Montgomery County's legislative delegation is joining the chorus of opposition to 32 miles of proposed east-west highways through Montgomery and Prince George's counties.

The lawmakers are considering bills that would stop construction of the two roads. One is called the Intercounty Connector; the other is known as the Rockville Facility.

The two prjects, which planners say are of criticl importance to relieving Beltway congestion and improving transportation between I-270 in Montgomery County and the Baltimore-Washington Parkway in Prince George's County have been on the state's highway agenda for more than a decade.

A three-year, $1.5 million study of the east-west transportation issue began last year and in August, the State Highway Adminstration presented 12 alternatives, which were discussed in public workshops. The alternatives range from simply widening Randolph Road (Rte. 183) to building a four or six-lane, limited-access freeway north of Rockville with a four-lane spur south of the city.

The freeway project is the Intercounty Connector and the spur has been dubbed the Rockville Facility.

Residents along the two routes say they fear the proposed highways would cause neighborhood displacement and would aggravate traffic, pollution and taxes. Last year Del. Robin Ficker (R-Mont.) sponsored a bill to halt the study, but it was filed late and the delegation decided not to consider it. t

Monday night the delegation will vote on two bills. One, sponsored jointly with Prince George's County delegates, would prohibit the Department of Transportation from spending any money to build either of the two roads.

A second bill would halt both the study and construction of the Rockville Facility, a 10-mile spur south of Rockville. Ficker, sponsor of the bill, said he believes there is more local oposition to the Rockville Facility than to the Intercounty Connector because it would transverse old neighborhoods in his district.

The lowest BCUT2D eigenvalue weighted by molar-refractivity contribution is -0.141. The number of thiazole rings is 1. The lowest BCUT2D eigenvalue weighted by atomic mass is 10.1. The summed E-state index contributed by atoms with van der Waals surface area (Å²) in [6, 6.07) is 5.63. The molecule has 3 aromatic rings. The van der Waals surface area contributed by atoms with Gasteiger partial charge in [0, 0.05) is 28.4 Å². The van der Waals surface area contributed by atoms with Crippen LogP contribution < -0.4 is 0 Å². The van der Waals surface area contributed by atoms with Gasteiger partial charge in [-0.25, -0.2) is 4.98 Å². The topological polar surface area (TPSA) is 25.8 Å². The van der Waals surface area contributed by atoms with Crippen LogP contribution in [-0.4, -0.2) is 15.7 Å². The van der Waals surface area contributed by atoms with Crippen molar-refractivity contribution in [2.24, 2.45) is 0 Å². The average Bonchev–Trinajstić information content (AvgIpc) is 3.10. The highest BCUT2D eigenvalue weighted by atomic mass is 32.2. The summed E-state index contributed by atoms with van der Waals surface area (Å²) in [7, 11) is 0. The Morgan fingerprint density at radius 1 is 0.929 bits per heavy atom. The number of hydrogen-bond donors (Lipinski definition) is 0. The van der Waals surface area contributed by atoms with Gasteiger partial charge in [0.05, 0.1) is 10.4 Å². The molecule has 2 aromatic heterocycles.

He said a survey of his constituents found that they felt the other part of the highway -- the Intercounty Connector from Gaithersburg to Prince George's County -- was worth studying.

George Grandy Jr., project manager for the state Highway Administration, said he understood Ficker's opposition to the Rockville Facility because it would go through the most densely populated part of his district.

"But that density means that most of the traffic is there, and some improvements are needed in that area," he said.

The bill initiated by Del. Idamae Garrott (D-Mont.) and co-sponsored by seven other Montgomery and Prince George's County delegates, was worded specifically to stop construction of the two proposed highways. But Grandy says passage of such a bill would leave the Highway Administration the option of studying other routes.

"Unless the bill said that study would stop, it wouldn't keep the SHA from studying to build a road other than the Intercounty Connector," said Grandy. "But, based on the cost of a new alignment, we are looking more and more at upgrading existing roads." He said a preliminary study has found the new routes could cost as much as half a billion dollars.

Garrott said she is amending the bill so that it would prohibit construction of any new freeway, but would allow other ways of improving east-west transportation to be studied.

Garrott's bill must be approved by the delegations of both counties, because the Intercounty Connector would cross both counties. If the delegates approve the bill, it will go to the locaal senators, who must also approve it before the entire General Assembly could take it up in January. Local bills approved by both local delegations and senators are usually passed by the Assembly.

The SHA is working to narrow its list of 12 alternatives to six by the end of November. Garrott said she has asked the SHA to consider rail transit in place of a highway.

"The final decision hasn't been made and we don't want to look at it negatively, but the existing conditions don't support light rail," said Grandy. "Mass transit needs more homes in smaller areas because persons using mass transit aren't going to walk more than a quarter mile. It has to be in a place where people go on a daily basis. The east-west route doesn't have that."